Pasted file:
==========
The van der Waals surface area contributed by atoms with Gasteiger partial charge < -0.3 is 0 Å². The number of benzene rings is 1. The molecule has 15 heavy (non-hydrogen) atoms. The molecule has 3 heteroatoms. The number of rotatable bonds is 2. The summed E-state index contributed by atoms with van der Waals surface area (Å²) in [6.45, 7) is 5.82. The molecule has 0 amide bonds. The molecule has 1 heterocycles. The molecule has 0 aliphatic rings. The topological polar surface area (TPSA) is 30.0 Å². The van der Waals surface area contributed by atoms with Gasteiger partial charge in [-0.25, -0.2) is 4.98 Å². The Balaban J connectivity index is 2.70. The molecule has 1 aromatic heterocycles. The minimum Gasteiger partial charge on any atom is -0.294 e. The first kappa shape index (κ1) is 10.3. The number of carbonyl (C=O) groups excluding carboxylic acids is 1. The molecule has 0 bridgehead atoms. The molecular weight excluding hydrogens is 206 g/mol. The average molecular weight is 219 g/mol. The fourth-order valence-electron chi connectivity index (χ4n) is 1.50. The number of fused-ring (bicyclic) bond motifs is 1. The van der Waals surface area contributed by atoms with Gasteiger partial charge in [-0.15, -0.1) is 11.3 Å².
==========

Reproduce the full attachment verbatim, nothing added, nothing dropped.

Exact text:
The van der Waals surface area contributed by atoms with Gasteiger partial charge < -0.3 is 0 Å². The number of benzene rings is 1. The molecule has 15 heavy (non-hydrogen) atoms. The molecule has 3 heteroatoms. The number of rotatable bonds is 2. The summed E-state index contributed by atoms with van der Waals surface area (Å²) in [6.45, 7) is 5.82. The molecule has 0 amide bonds. The molecule has 1 heterocycles. The molecule has 0 aliphatic rings. The topological polar surface area (TPSA) is 30.0 Å². The van der Waals surface area contributed by atoms with Gasteiger partial charge in [-0.25, -0.2) is 4.98 Å². The Balaban J connectivity index is 2.70. The molecule has 1 aromatic heterocycles. The minimum Gasteiger partial charge on any atom is -0.294 e. The first kappa shape index (κ1) is 10.3. The number of carbonyl (C=O) groups excluding carboxylic acids is 1. The molecule has 0 bridgehead atoms. The molecular weight excluding hydrogens is 206 g/mol. The average molecular weight is 219 g/mol. The fourth-order valence-electron chi connectivity index (χ4n) is 1.50. The number of fused-ring (bicyclic) bond motifs is 1. The van der Waals surface area contributed by atoms with Gasteiger partial charge in [-0.15, -0.1) is 11.3 Å².